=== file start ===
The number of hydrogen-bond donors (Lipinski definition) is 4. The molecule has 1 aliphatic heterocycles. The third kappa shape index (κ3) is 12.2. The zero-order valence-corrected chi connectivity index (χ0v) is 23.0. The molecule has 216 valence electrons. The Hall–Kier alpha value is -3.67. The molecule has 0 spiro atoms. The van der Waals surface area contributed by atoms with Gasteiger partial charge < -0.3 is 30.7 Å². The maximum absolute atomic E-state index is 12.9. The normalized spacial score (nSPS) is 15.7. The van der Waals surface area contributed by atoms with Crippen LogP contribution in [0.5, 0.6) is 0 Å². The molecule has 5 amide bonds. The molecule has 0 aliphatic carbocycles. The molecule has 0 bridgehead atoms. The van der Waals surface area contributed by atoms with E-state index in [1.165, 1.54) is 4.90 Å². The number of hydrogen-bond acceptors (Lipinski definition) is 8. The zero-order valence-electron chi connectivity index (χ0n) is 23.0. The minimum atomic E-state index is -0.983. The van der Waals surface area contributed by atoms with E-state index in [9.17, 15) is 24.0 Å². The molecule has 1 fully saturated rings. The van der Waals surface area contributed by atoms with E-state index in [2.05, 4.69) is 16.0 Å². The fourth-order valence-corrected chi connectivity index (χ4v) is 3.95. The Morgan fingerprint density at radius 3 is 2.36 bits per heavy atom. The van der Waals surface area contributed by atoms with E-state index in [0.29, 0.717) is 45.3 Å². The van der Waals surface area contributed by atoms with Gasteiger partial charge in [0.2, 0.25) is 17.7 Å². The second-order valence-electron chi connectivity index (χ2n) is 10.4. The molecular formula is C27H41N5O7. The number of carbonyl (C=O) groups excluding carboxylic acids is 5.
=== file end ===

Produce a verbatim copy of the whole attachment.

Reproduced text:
The number of hydrogen-bond donors (Lipinski definition) is 4. The molecule has 1 aliphatic heterocycles. The third kappa shape index (κ3) is 12.2. The zero-order valence-corrected chi connectivity index (χ0v) is 23.0. The molecule has 216 valence electrons. The Hall–Kier alpha value is -3.67. The molecule has 0 spiro atoms. The van der Waals surface area contributed by atoms with Gasteiger partial charge < -0.3 is 30.7 Å². The maximum absolute atomic E-state index is 12.9. The normalized spacial score (nSPS) is 15.7. The van der Waals surface area contributed by atoms with Crippen LogP contribution in [0.5, 0.6) is 0 Å². The molecule has 5 amide bonds. The molecule has 0 aliphatic carbocycles. The molecule has 0 bridgehead atoms. The van der Waals surface area contributed by atoms with E-state index in [1.165, 1.54) is 4.90 Å². The number of hydrogen-bond acceptors (Lipinski definition) is 8. The zero-order valence-electron chi connectivity index (χ0n) is 23.0. The minimum atomic E-state index is -0.983. The van der Waals surface area contributed by atoms with E-state index in [9.17, 15) is 24.0 Å². The molecule has 1 fully saturated rings. The van der Waals surface area contributed by atoms with E-state index in [2.05, 4.69) is 16.0 Å². The fourth-order valence-corrected chi connectivity index (χ4v) is 3.95. The Morgan fingerprint density at radius 3 is 2.36 bits per heavy atom. The van der Waals surface area contributed by atoms with E-state index in [0.29, 0.717) is 45.3 Å². The van der Waals surface area contributed by atoms with Gasteiger partial charge in [0.2, 0.25) is 17.7 Å². The second-order valence-electron chi connectivity index (χ2n) is 10.4. The molecular formula is C27H41N5O7. The number of carbonyl (C=O) groups excluding carboxylic acids is 5.